Here are four top suggestions for Provo residents—each one guaranteed to save you money as well as energy: installing compact fluorescent lights, air sealing your home, duct sealing, and increasing insulation. Click on a link below to learn more:
Air distribution system ducts are designed to supply conditioned air from space heating and cooling equipment to the living spaces and return an equal volume of air from the living spaces back to the heating and cooling equipment to be conditioned. However, residential ducts typically leak 15 percent to 20 percent of the air they convey. A great way to determine whether or not you need to seal your ducts is by participating in one of the low-cost home energy audits offered through the Switch It Provo program.
Ducts are usually located in unconditioned spaces such as attics, crawlspaces, garages, or unfinished basements. The conditioned air that leaks out of the supply ducts is lost in the spaces where the ducts are located. Typically, heating and cooling equipment is designed to condition return air that is at or near room temperature. Leaky return ducts can draw air out of unconditioned spaces that is hotter or colder than the return air, thus increasing loads on heating and cooling systems. This problem is most pronounced in attics where, during the summer months, air temperatures can be 150°F or higher. Even when furnaces or air conditioners are not operating, leaky ducts waste energy by contributing to the overall air leakage of a house. In new, tightly constructed houses, ducts can account for 20 percent to 25 percent of the total air leakage. Leaky ducts located in unconditioned spaces can introduce airborne pollutants, moisture, and unpleasant odors into homes, thus reducing indoor air quality.
Duct leakage is the result of improper installation and poor materials. Duct tape, which is commonly used, does not adequately seal joints between ducts and has a short life. More stable and permanent materials are needed such as foil tape, fiberglass tape and mastic, or new advanced duct tape. Locating the ducts within the conditioned space can also improve system efficiency. Even when ducts are located within conditioned spaces, sealing is still required to assure proper distribution of air. For more information, download this free brochure from the U.S. Department of Energy regarding Duct Sealing.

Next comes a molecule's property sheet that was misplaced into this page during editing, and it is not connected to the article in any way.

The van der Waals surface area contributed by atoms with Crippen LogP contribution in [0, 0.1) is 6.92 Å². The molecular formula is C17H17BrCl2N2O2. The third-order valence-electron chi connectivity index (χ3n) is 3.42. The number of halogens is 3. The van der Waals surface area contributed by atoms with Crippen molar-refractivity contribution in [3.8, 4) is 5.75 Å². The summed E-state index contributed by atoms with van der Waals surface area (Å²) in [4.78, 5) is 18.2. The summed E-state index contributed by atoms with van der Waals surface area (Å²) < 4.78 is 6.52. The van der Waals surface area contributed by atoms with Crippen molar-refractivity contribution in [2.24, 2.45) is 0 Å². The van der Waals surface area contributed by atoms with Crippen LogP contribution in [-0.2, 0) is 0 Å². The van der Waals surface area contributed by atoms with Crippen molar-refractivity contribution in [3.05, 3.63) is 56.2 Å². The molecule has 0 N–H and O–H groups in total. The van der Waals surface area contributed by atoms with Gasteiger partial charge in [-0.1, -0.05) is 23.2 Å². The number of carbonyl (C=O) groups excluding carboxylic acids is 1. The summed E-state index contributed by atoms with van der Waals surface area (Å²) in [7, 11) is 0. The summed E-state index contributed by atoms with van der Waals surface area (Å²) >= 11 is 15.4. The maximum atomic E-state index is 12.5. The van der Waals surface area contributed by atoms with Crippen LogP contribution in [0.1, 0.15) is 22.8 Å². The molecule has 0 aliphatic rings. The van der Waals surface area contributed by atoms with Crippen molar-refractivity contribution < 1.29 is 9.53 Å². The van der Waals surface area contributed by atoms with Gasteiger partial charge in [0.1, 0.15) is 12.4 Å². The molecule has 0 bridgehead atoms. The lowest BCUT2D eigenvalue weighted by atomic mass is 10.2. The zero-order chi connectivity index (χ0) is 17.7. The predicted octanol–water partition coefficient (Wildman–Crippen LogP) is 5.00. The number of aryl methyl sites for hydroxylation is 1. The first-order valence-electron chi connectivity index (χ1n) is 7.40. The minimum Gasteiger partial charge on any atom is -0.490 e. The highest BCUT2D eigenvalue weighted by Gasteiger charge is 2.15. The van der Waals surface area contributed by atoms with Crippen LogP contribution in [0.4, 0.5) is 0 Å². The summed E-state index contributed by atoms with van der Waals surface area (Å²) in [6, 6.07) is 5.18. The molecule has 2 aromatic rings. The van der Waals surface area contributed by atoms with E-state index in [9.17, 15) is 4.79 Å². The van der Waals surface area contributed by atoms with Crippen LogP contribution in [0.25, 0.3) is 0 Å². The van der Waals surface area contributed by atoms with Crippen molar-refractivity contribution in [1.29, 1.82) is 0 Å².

Q: What are the benefits of duct sealing my home?
A: Duct sealing can provide many benefits including:
Improved comfort. Duct sealing increases the amount of conditioned air that is distributed to the living spaces within a residence. The heating and cooling systems can operate more efficiently resulting in quicker recovery from night-time setbacks and a more consistent level of comfort throughout a house. Improved indoor air quality. Leaky return ducts located in attics, unfinished basements, crawlspaces, and garages can draw pollutants such as dirt, dust, mold, fumes from solvents, radon gas, and carbon monoxide exhaust from cars into homes. Proper sealing of the return ducts can reduce the amount of airborne pollutants that enter homes and therefore improve indoor air quality.
Better humidity control. Air conditioning systems cool and dehumidify indoor air by recirculating it over an evaporator coil. Leaky return ducts can draw hot and humid air out of attics and crawlspaces and overwhelm the capacity of the air conditioner coil to cool and dehumidify the indoor air. Air that is not properly dehumidified can be uncomfortable and promote the growth of mold and mildew indoors.
Lower utility bills. The average homeowner spends more than $700 per year on space heating and cooling. Duct sealing can reduce this cost by between $70 and $140 per year, making a home less expensive to operate.
Lower equipment cost. Duct sealing, in conjunction with a compact air distribution system layout and good insulation techniques, can reduce space conditioning loads which can allow the installation of a smaller, less costly heating and cooling equipment.